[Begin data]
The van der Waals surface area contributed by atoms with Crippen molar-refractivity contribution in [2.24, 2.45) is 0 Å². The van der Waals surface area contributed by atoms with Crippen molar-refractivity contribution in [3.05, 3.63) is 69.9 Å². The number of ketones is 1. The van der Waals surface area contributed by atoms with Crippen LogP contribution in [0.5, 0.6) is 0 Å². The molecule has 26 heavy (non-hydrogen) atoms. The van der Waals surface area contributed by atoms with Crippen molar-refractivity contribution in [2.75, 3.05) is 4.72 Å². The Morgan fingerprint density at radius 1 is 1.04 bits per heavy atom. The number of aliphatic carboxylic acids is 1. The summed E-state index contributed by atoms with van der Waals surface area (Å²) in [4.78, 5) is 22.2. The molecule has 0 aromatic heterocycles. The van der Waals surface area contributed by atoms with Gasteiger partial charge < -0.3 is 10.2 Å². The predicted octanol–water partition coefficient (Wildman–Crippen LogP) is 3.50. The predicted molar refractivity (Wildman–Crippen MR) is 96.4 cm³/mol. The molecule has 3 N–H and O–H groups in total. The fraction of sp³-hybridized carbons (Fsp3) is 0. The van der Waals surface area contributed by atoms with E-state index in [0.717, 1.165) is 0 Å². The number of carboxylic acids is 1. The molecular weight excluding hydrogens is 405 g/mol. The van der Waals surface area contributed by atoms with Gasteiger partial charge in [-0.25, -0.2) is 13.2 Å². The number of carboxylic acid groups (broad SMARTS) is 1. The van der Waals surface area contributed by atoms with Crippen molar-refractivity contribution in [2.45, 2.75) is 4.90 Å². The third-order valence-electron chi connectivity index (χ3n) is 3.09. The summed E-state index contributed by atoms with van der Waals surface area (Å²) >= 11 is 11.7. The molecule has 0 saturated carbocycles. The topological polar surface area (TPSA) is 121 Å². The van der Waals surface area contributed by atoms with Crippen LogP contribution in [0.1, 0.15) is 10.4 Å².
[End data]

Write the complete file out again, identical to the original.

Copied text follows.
The van der Waals surface area contributed by atoms with Crippen molar-refractivity contribution in [2.24, 2.45) is 0 Å². The van der Waals surface area contributed by atoms with Crippen molar-refractivity contribution in [3.05, 3.63) is 69.9 Å². The number of ketones is 1. The van der Waals surface area contributed by atoms with Crippen LogP contribution in [0.5, 0.6) is 0 Å². The molecule has 26 heavy (non-hydrogen) atoms. The van der Waals surface area contributed by atoms with Crippen molar-refractivity contribution in [2.75, 3.05) is 4.72 Å². The Morgan fingerprint density at radius 1 is 1.04 bits per heavy atom. The number of aliphatic carboxylic acids is 1. The summed E-state index contributed by atoms with van der Waals surface area (Å²) in [4.78, 5) is 22.2. The molecule has 0 aromatic heterocycles. The van der Waals surface area contributed by atoms with Gasteiger partial charge < -0.3 is 10.2 Å². The predicted octanol–water partition coefficient (Wildman–Crippen LogP) is 3.50. The predicted molar refractivity (Wildman–Crippen MR) is 96.4 cm³/mol. The molecule has 3 N–H and O–H groups in total. The fraction of sp³-hybridized carbons (Fsp3) is 0. The van der Waals surface area contributed by atoms with E-state index in [0.717, 1.165) is 0 Å². The number of carboxylic acids is 1. The molecular weight excluding hydrogens is 405 g/mol. The van der Waals surface area contributed by atoms with Gasteiger partial charge in [-0.25, -0.2) is 13.2 Å². The number of carboxylic acid groups (broad SMARTS) is 1. The van der Waals surface area contributed by atoms with Crippen molar-refractivity contribution in [2.45, 2.75) is 4.90 Å². The third-order valence-electron chi connectivity index (χ3n) is 3.09. The summed E-state index contributed by atoms with van der Waals surface area (Å²) >= 11 is 11.7. The molecule has 0 saturated carbocycles. The topological polar surface area (TPSA) is 121 Å². The van der Waals surface area contributed by atoms with Crippen LogP contribution in [0.1, 0.15) is 10.4 Å².